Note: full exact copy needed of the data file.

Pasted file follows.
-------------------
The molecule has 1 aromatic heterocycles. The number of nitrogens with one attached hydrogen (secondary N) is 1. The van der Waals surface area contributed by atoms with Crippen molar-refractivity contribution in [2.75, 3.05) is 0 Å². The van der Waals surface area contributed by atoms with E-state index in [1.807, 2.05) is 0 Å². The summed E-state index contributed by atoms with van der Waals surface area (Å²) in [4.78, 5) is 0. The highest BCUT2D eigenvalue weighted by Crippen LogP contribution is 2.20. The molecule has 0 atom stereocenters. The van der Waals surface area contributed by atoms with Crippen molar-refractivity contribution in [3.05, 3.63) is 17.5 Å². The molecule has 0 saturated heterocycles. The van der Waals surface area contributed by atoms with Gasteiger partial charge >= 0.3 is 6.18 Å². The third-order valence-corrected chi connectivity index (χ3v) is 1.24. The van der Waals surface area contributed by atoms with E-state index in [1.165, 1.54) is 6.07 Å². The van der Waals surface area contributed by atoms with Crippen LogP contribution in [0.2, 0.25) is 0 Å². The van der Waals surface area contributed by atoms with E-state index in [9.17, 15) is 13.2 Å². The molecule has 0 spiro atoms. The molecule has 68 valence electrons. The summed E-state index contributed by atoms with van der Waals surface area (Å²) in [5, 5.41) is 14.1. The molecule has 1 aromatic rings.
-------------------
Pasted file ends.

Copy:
The molecule has 1 aromatic heterocycles. The number of nitrogens with one attached hydrogen (secondary N) is 1. The van der Waals surface area contributed by atoms with Crippen molar-refractivity contribution in [2.75, 3.05) is 0 Å². The van der Waals surface area contributed by atoms with E-state index in [1.807, 2.05) is 0 Å². The summed E-state index contributed by atoms with van der Waals surface area (Å²) in [4.78, 5) is 0. The highest BCUT2D eigenvalue weighted by Crippen LogP contribution is 2.20. The molecule has 0 atom stereocenters. The van der Waals surface area contributed by atoms with Crippen molar-refractivity contribution in [3.05, 3.63) is 17.5 Å². The molecule has 0 saturated heterocycles. The van der Waals surface area contributed by atoms with Gasteiger partial charge >= 0.3 is 6.18 Å². The third-order valence-corrected chi connectivity index (χ3v) is 1.24. The van der Waals surface area contributed by atoms with E-state index in [1.165, 1.54) is 6.07 Å². The van der Waals surface area contributed by atoms with Crippen LogP contribution in [0.2, 0.25) is 0 Å². The van der Waals surface area contributed by atoms with E-state index in [9.17, 15) is 13.2 Å². The molecule has 0 spiro atoms. The molecule has 68 valence electrons. The summed E-state index contributed by atoms with van der Waals surface area (Å²) in [5, 5.41) is 14.1. The molecule has 1 aromatic rings.